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When to add water additives

When do you add your water additives to your strike and sparge water? I know campden and acid should be added before heating the water but is there any reason I shouldn’t just add the rest of my salts before heating?

PH will depend on your grain bill. You should test the mash ph and make additions after mash in.

I thought using BrunWater removed the need to do this.

Never used it. I looked at it once and found it way to complicated/confusing.

Here’s a dirty secret that we’ll keep just between you and me. I use Brunwater to calculate how much acid malt to add for appropriate pH, and then I just mash in and go. I have a pH meter that has never come out of the box.

That is how I add mine, all at the same time before I start heating my water (strike or sparge). Like Steeler I don’t even check my pH any more since Bru’n Water always agrees with my measurements within .1 pH (though I use phosphoric acid rather than acid malt to get my mash pH to the desired range).

I add acid to the water before heating. That’s the way Martin recommends doing it. I add other stuff into the mash tun after adding the water and grain.

I do as Denny. I very rarely check pH now after using Bru’n Water as the pH was ALWAYS right on target when checked.

Between careers, many years ago, I taught algebra in a prison; later I taught computer science in high school. If I had a nickle for every time I was asked, “Why do we have to learn this stuff?” I’d be retired, living comfortably in Florida.

Bru’n Water falls into the same category as algebra and computer science: it looks intimidating at first and it takes a little work to use it effectively, but it returns dividends far beyond the effort it takes. Just read the first and last pages, plug in the info from a Ward Lab water test, and go for it. You’ll be pleasantly surprised.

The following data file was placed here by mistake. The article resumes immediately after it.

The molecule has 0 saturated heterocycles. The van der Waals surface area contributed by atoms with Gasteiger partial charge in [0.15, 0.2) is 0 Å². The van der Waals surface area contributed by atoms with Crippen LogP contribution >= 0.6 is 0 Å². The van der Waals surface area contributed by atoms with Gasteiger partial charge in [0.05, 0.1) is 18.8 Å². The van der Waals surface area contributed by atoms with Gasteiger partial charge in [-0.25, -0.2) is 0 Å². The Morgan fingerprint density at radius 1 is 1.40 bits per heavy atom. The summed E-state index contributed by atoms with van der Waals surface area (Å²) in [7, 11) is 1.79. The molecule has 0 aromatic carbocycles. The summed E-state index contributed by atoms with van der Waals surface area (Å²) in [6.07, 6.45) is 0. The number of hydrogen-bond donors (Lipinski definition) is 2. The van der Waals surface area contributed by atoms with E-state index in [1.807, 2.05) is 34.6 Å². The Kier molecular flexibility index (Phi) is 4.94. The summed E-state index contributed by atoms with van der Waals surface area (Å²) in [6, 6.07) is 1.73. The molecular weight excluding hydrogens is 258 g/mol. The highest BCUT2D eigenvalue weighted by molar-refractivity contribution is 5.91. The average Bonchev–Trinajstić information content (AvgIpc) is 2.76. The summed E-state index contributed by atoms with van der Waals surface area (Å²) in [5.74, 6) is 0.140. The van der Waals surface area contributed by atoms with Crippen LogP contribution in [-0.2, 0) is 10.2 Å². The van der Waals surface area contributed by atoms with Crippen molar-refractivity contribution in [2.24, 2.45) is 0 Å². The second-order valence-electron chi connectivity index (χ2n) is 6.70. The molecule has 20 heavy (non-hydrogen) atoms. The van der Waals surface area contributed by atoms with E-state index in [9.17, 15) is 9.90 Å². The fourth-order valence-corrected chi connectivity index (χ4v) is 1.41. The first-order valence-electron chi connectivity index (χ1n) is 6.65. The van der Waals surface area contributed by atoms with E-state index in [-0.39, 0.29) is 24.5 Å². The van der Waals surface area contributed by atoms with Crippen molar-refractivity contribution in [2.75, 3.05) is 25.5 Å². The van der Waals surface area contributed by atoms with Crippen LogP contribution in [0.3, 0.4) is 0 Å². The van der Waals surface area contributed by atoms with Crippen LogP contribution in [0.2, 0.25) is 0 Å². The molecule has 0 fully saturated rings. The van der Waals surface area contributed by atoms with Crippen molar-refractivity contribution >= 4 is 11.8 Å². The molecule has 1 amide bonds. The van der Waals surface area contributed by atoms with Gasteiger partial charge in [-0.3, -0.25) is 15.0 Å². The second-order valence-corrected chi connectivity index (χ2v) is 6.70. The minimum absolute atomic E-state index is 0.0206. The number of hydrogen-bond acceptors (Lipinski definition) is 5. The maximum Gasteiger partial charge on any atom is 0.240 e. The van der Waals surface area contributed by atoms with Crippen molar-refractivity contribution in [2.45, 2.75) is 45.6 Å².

I think some of the salts used to raise pH - Calcium Carbonate, Sodium Bicarbonate should be added directly to the mash. Source: How to Brew Ch. 16: Understanding the Mash pH, table 23.

I need to lower pH, and haven’t heard anything negative about adding Gypsum/Calcium Chloride to my water at room temp, so they go in when I’m heating up my strike and sparge water, along with a quarter of a campden tablet.

Same here. Should note that for sparge water salts, I just dump those into the kettle.

[quote=“Hades”]I think some of the salts used to raise pH - Calcium Carbonate, Sodium Bicarbonate should be added directly to the mash. Source: How to Brew Ch. 16: Understanding the Mash pH, table 23.
[/quote]

Sorry, Palmer has disavowed some of that information. He now points out that calcium carbonate does not work in the mash in the Water book. I’m just wondering when he will get around to revising this VERY dated data on How to Brew?

With the exception of acid and lime, I don’t think it matters significantly whether you add them to the water or mash. I add all of my amendments to the water before firing up the burner. I don’t think there’s anything magical about this method. It’s just how I’ve always done it and it works for me.

[quote=“Hades”]I think some of the salts used to raise pH - Calcium Carbonate, Sodium Bicarbonate should be added directly to the mash. Source: How to Brew Ch. 16: Understanding the Mash pH, table 23.